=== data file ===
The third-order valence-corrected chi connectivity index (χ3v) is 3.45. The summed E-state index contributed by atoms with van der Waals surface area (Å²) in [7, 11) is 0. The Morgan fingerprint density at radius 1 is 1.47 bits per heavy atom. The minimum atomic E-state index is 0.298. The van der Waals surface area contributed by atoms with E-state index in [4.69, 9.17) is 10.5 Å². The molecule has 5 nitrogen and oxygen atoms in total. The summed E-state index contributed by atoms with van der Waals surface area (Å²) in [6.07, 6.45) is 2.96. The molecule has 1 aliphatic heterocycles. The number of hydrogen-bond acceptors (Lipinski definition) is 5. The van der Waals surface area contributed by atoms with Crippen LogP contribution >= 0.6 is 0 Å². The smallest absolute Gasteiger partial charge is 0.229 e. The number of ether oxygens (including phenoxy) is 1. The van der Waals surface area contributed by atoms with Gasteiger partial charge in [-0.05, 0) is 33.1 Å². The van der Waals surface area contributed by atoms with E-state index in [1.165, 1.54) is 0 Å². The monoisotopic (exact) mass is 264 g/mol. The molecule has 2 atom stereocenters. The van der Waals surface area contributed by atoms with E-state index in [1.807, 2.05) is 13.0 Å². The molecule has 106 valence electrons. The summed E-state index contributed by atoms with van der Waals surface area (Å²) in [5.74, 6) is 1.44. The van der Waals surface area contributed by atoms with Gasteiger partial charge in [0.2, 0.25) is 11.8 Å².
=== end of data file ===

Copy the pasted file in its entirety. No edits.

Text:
The third-order valence-corrected chi connectivity index (χ3v) is 3.45. The summed E-state index contributed by atoms with van der Waals surface area (Å²) in [7, 11) is 0. The Morgan fingerprint density at radius 1 is 1.47 bits per heavy atom. The minimum atomic E-state index is 0.298. The van der Waals surface area contributed by atoms with E-state index in [4.69, 9.17) is 10.5 Å². The molecule has 5 nitrogen and oxygen atoms in total. The summed E-state index contributed by atoms with van der Waals surface area (Å²) in [6.07, 6.45) is 2.96. The molecule has 1 aliphatic heterocycles. The number of hydrogen-bond acceptors (Lipinski definition) is 5. The van der Waals surface area contributed by atoms with Crippen LogP contribution >= 0.6 is 0 Å². The smallest absolute Gasteiger partial charge is 0.229 e. The number of ether oxygens (including phenoxy) is 1. The van der Waals surface area contributed by atoms with Gasteiger partial charge in [-0.05, 0) is 33.1 Å². The van der Waals surface area contributed by atoms with E-state index in [1.165, 1.54) is 0 Å². The monoisotopic (exact) mass is 264 g/mol. The molecule has 2 atom stereocenters. The van der Waals surface area contributed by atoms with E-state index in [1.807, 2.05) is 13.0 Å². The molecule has 106 valence electrons. The summed E-state index contributed by atoms with van der Waals surface area (Å²) in [5.74, 6) is 1.44. The van der Waals surface area contributed by atoms with Gasteiger partial charge in [0.2, 0.25) is 11.8 Å².